Target's December 2013 data breach had huge implications. Frustrated customers, fearful of using their credit cards or sharing their data, shopped elsewhere, resulting in a 46 percent drop in earnings for that period compared to the same period in 2012.
The fallout from the Target breach shows how wary customers will stop doing business with retailers that don't take action to protect their data. As 2016 approaches, the question remains: What are organizations doing to protect, monitor, and reconcile their critical data?
In today's increasingly digital-first world, it's no surprise that cybercriminals are pursuing personal records that enable them to make purchases and/or sell information to other parties. Retailers are fighting back by closing gaps in their security measures, installing new point-of-sale systems, changing passwords, and more.
After Target's sales system was breached, for example, the retailer focused on making it more difficult for criminals to hack into its databases. Target opened a Cyber Fusion Center at its headquarters in Minneapolis that is designed to enable the security team to more easily and quickly collaborate and respond to issues. Launched in late 2014, the center houses security teams including a Cyber Security Incident Response team that monitors systems and networks, a Cyber Threat Intelligence team that analyzes trends and patterns in cyberspace, and a Security Testing Services team that evaluates new and existing technology to identify areas of concern.
Target is also in the process of reissuing its REDcard credit and debit cards with new chip-and-PIN features that make it more difficult for fraudsters to duplicate a physical card. Even if criminals get a hold of the transactional code, it's worthless because the transaction code works only once. Although not required by law, retailers have been urged to start accepting the new cards by October 2015. Companies such as Best Buy, Lowe's, Macy's, Home Depot, and Old Navy, have also installed chip-and-PIN card readers.
Many major retailers have taken "great strides" in securing their customers' data, observes Brian Dodge, EVP of communications and strategic initiatives at Retail Industry Leaders Association. However, efforts at implementing stronger data security have been "uneven" across the retail industry, he adds. Retailers have made a lot of progress in improving data security measures, "but there are limitations to what they can do alone," Dodge says.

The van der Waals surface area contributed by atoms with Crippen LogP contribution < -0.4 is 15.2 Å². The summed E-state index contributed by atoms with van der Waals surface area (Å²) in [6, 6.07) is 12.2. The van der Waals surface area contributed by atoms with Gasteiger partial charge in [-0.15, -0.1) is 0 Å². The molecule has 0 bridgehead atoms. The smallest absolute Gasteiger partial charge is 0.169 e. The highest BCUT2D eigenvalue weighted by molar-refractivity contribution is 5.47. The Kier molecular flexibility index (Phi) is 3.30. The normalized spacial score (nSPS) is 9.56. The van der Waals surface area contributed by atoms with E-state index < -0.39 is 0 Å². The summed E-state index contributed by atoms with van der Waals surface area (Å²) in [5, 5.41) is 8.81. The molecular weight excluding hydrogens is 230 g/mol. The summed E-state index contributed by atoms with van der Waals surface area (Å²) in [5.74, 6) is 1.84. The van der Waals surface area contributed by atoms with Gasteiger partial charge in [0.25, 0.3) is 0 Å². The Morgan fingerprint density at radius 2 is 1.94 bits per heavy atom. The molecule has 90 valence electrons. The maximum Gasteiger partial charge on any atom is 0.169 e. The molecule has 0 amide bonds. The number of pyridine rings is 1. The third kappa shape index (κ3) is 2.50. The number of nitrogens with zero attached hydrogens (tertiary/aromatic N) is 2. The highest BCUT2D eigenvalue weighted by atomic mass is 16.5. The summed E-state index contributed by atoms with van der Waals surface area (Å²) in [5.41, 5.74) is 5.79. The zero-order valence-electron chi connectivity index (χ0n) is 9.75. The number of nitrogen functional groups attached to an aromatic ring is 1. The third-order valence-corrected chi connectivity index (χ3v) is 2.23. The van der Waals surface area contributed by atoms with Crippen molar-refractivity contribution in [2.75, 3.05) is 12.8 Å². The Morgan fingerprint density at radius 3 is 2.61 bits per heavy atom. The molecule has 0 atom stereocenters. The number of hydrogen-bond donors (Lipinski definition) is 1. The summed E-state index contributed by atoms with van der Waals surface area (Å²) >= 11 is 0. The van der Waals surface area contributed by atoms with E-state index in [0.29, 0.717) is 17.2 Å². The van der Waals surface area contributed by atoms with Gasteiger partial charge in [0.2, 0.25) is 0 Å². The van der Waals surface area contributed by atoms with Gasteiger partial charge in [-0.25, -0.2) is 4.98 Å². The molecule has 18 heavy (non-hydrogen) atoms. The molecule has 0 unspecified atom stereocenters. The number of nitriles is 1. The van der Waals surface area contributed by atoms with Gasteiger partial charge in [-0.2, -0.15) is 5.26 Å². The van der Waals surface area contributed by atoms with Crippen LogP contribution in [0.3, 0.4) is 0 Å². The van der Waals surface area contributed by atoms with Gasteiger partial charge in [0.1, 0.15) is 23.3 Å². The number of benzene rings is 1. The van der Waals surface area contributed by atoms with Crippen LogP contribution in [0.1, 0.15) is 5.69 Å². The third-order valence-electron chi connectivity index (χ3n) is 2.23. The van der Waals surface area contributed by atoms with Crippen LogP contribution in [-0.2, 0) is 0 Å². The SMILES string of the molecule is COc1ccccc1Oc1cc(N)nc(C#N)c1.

A recent report byJavelin Strategy & Securitypredicts that universal adoption of chip technology, which is defined as 85 percent of merchants accepting them, will take until 2019. Retailers have invested $8.6 billion in upgrading card terminals to accept the new chip-and-PIN cards, however many other retailers are still waiting for the card processing networks, such as Visa and MasterCard, to provide the technical specifications of the readers as well as the certifications needed to turn on the new systems, Dodge explains.
"Even if retailers have installed the new card readers, they still need to be certified by the card networks in order to turn them on, and so they're waiting," Dodge says. And if a customer attempts to use a chip-enabled card at a retail location but is unable to, the merchant, not the credit card company, is responsible for any loss due to fraud. "It's an extremely frustrating situation," he adds. "Because during that time retailers are exposed to potential fraud penalties through no fault of their own."
Although it's important for retailers to be able to accept the new chip-and-PIN cards, it's not enough, observes John Pescatore, director of emerging security trends at SANS Institute, a private firm that specializes in information security and cybersecurity training. "The chip and PIN upgrade on POS terminals only helps when a card is present," Pescatore notes. "It won't prevent online fraud and criminals have many other ways to get in."